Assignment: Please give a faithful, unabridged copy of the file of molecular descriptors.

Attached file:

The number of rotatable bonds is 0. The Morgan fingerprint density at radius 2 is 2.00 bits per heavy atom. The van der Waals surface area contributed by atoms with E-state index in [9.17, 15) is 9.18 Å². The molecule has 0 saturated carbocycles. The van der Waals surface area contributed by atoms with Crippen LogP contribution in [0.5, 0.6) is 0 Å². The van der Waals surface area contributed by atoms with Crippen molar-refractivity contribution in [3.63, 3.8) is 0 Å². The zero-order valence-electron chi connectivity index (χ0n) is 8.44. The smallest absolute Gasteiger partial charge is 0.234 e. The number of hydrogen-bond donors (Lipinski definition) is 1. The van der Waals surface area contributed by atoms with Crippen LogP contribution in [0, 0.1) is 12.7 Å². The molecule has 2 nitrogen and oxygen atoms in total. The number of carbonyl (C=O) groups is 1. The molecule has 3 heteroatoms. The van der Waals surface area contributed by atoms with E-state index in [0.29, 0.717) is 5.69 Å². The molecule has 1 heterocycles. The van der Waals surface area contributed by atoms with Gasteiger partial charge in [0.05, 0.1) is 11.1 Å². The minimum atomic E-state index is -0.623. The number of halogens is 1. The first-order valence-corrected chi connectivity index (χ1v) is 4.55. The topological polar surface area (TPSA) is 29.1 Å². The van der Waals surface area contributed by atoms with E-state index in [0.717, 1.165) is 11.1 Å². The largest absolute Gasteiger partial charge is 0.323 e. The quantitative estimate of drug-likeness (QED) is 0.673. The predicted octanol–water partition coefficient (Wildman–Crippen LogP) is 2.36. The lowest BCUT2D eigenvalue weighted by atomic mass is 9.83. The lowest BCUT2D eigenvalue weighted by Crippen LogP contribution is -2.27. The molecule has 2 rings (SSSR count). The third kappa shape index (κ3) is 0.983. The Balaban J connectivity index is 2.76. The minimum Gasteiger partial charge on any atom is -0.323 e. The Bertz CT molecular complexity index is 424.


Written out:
The number of rotatable bonds is 0. The Morgan fingerprint density at radius 2 is 2.00 bits per heavy atom. The van der Waals surface area contributed by atoms with E-state index in [9.17, 15) is 9.18 Å². The molecule has 0 saturated carbocycles. The van der Waals surface area contributed by atoms with Crippen LogP contribution in [0.5, 0.6) is 0 Å². The van der Waals surface area contributed by atoms with Crippen molar-refractivity contribution in [3.63, 3.8) is 0 Å². The zero-order valence-electron chi connectivity index (χ0n) is 8.44. The smallest absolute Gasteiger partial charge is 0.234 e. The number of hydrogen-bond donors (Lipinski definition) is 1. The van der Waals surface area contributed by atoms with Crippen LogP contribution in [0, 0.1) is 12.7 Å². The molecule has 2 nitrogen and oxygen atoms in total. The number of carbonyl (C=O) groups is 1. The molecule has 3 heteroatoms. The van der Waals surface area contributed by atoms with E-state index in [0.29, 0.717) is 5.69 Å². The molecule has 1 heterocycles. The van der Waals surface area contributed by atoms with Gasteiger partial charge in [0.05, 0.1) is 11.1 Å². The minimum atomic E-state index is -0.623. The number of halogens is 1. The first-order valence-corrected chi connectivity index (χ1v) is 4.55. The topological polar surface area (TPSA) is 29.1 Å². The van der Waals surface area contributed by atoms with E-state index in [0.717, 1.165) is 11.1 Å². The largest absolute Gasteiger partial charge is 0.323 e. The quantitative estimate of drug-likeness (QED) is 0.673. The predicted octanol–water partition coefficient (Wildman–Crippen LogP) is 2.36. The lowest BCUT2D eigenvalue weighted by atomic mass is 9.83. The lowest BCUT2D eigenvalue weighted by Crippen LogP contribution is -2.27. The molecule has 2 rings (SSSR count). The third kappa shape index (κ3) is 0.983. The Balaban J connectivity index is 2.76. The minimum Gasteiger partial charge on any atom is -0.323 e. The Bertz CT molecular complexity index is 424.